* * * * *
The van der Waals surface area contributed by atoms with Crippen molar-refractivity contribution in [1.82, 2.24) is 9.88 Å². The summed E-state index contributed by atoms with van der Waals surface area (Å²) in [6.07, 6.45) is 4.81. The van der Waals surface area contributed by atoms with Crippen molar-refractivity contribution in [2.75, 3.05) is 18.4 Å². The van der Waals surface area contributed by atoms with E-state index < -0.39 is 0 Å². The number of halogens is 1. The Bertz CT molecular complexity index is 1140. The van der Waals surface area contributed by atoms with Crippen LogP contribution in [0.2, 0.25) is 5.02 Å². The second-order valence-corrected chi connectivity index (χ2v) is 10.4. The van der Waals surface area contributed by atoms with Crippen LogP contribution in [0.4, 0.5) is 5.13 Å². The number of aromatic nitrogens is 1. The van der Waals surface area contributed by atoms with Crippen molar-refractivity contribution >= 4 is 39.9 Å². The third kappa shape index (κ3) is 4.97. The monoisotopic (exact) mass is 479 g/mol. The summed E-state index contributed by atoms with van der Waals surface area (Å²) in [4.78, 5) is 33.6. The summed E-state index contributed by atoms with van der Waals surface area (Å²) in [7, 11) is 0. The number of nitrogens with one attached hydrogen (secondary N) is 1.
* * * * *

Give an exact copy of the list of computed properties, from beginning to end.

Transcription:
The van der Waals surface area contributed by atoms with Crippen molar-refractivity contribution in [1.82, 2.24) is 9.88 Å². The summed E-state index contributed by atoms with van der Waals surface area (Å²) in [6.07, 6.45) is 4.81. The van der Waals surface area contributed by atoms with Crippen molar-refractivity contribution in [2.75, 3.05) is 18.4 Å². The van der Waals surface area contributed by atoms with E-state index < -0.39 is 0 Å². The number of halogens is 1. The Bertz CT molecular complexity index is 1140. The van der Waals surface area contributed by atoms with Crippen LogP contribution in [0.2, 0.25) is 5.02 Å². The second-order valence-corrected chi connectivity index (χ2v) is 10.4. The van der Waals surface area contributed by atoms with Crippen LogP contribution in [0.4, 0.5) is 5.13 Å². The number of aromatic nitrogens is 1. The van der Waals surface area contributed by atoms with Crippen molar-refractivity contribution >= 4 is 39.9 Å². The third kappa shape index (κ3) is 4.97. The monoisotopic (exact) mass is 479 g/mol. The summed E-state index contributed by atoms with van der Waals surface area (Å²) in [4.78, 5) is 33.6. The summed E-state index contributed by atoms with van der Waals surface area (Å²) in [7, 11) is 0. The number of nitrogens with one attached hydrogen (secondary N) is 1.